Very often in linguistics, it is simply not possible to provide a classical definition with necessary and sufficient conditions for our categories. This is the case for most (perhaps all?) linguistic categories. Even basic categories such as parts of speech are not entirely clearly defined. In fact, Langacker (1987) takes that as a sign that we should re-think our whole linguistic ideas. But how can we then correctly annotate our data as a corpus linguist? Well, that is where inter-annotator agreement comes into play.
Let’s focus on the consequence of fuzzy linguistic categories for corpus linguistics. As you know, during annotation, the corpus linguist has to decide whether a certain observation belongs the one or to another category. Remember the dataset on concrete or abstract Old High German nouns after an article-alike determiner? To decide whether a noun belongs to the concreta or to the abstracta is not that easy, especially for a language from the 9th century. Take, as an example, the noun God, is that concrete or abstract? I guess it depends on how strongly you believe in God.
So, as a corpus linguist, you make some decision for the annotation, but you actually want to provide the user of your dataset with some kind of a metric about how certain you are about the annotation of that category. This is were inter-annotator-agreement comes into play.
Inter-annotator agreement is a measure of how well two (or more) annotators can make the same annotation decision for a certain category.
From that measure, you can derive two things:
- how easy was it to clearly delineate the category: if the annotators make the same decision in almost all cases, then the annotation guidelines, i.e. the definition of the category that needed to be annotated, were very clear, and this implies that it is somehow possible to give the annotator a nicely delineated view on the category.
- how trustworthy is the annotation: one prefers categories that are firmly delineated — even if that is utopia for linguistics — because they make it easier to perform a quantitative analysis. If the inter-annotator agreement were low, the annotators found it difficult to agree on which items belong to the category, and which didn’t. That category might be very very interesting from a qualitative point of view, it is very difficult to incorporate it in a quantitative valorization of the data.
So, let us know calculate an inter-annotator agreement. Download the dataset for real(ly)? good|bad in which two annotators have annotated whether or not a certain adjective phrase is used attributively or not. The category “Attributive” is relatively straightforward, in the sense that an adjective (phrase) is used to modify a noun. If it does not modify a noun, it is not used attributively.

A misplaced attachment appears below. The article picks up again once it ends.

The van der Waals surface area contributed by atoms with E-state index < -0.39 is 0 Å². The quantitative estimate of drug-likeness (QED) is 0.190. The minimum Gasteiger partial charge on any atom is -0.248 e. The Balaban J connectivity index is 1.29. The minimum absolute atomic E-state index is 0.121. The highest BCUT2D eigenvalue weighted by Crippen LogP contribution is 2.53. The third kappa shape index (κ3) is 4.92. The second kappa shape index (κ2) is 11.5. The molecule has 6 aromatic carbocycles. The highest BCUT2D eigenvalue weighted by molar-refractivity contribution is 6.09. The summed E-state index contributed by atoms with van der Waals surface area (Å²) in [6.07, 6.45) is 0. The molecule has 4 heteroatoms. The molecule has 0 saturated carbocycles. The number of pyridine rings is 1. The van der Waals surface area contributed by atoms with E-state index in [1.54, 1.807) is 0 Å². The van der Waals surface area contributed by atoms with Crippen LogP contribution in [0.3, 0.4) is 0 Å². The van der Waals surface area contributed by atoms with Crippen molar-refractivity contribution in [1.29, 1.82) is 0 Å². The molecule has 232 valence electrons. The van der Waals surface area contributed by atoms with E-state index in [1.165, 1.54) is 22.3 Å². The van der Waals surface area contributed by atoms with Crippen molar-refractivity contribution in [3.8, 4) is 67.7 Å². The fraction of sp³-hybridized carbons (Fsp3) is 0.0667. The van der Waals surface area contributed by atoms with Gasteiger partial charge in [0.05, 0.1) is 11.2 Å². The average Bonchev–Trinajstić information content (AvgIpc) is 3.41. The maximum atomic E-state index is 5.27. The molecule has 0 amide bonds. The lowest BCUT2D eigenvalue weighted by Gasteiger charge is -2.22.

There are basically two ways of calculating inter-annotator agreement. The first approach is nothing more than a percentage of overlapping choices between the annotators. This approach is somewhat biased, because it might be sheer luck that there is a high overlap. Indeed, this might be the case if there are only a very limited amount of category levels (only yes versus no, or so), so the chance of having the same annotation is a priori already 1 out of 2. Also, it might be possible that the majority of observations belongs to one of the levels of the category, so that the a priori overlap is already potentially high.
Therefore, an inter-annotator measure has been devised that takes such a priori overlaps into account. That measure is known as Kohen’s Kappa. To calculate inter-annotator agreement with Kohen’s Kappa, we need an additional package for R, called “irr”. Install it as follows:
# install the library install.packages("irr")
Now you can run the code below to calculate the inter-annotator agreement. Notice how we first construct a data frame with two columns, one for each annotator.
# load the required library library(irr) # read in the dataset ds.full <- read.delim("https://corpuslinguisticmethods.files.wordpress.com/2014/01/coha_real-ly-good-bad_period_attributive_genre.key", header=T, sep="\t") # combine the two columns of the annotators in a single data frame ds.iaa <- data.frame(ds.full$attributive, ds.full$attributive.anno2) # find observation that were annotated by both annotators # here, we can only retain the annotations of annotator 2, # because annotator 1 did all observations, whereas annotator 2 # only did a subset ds.iaa.sharedobs <- droplevels( ds.iaa[ds.iaa$ds.full.attributive.anno2 != "", ] ) # cross tabulation table(ds.iaa.sharedobs) # Cohen's kappa kappa2(ds.iaa.sharedobs)
kappa2() is the function that will give you the actual inter-annotator agreement. But it if often a good idea to also draw a cross tabulation of the annotators, so that you get a perspective on the actual numbers:
> kappa2(ds.iaa.sharedobs) Cohen's Kappa for 2 Raters (Weights: unweighted) Subjects = 46 Raters = 2 Kappa = 0.826 z = 5.69 p-value = 1.27e-08
So, the kappa value is 0.826, which is in fact pretty high. Although the Kappa should always be interpreted with respect to the available levels in the category for which inter-annotator agreement is being calculated, a rule of thumb is that any value over 0.8 is outstanding.
Two annotators are also available in the dataset on lexical variation in the Brown corpora. Perhaps it is a nice exercise for the reader to find the two columns of the annotators, restrict the dataset to observations that have been annotated by both annotators, and then to calculate the inter-annotator agreement.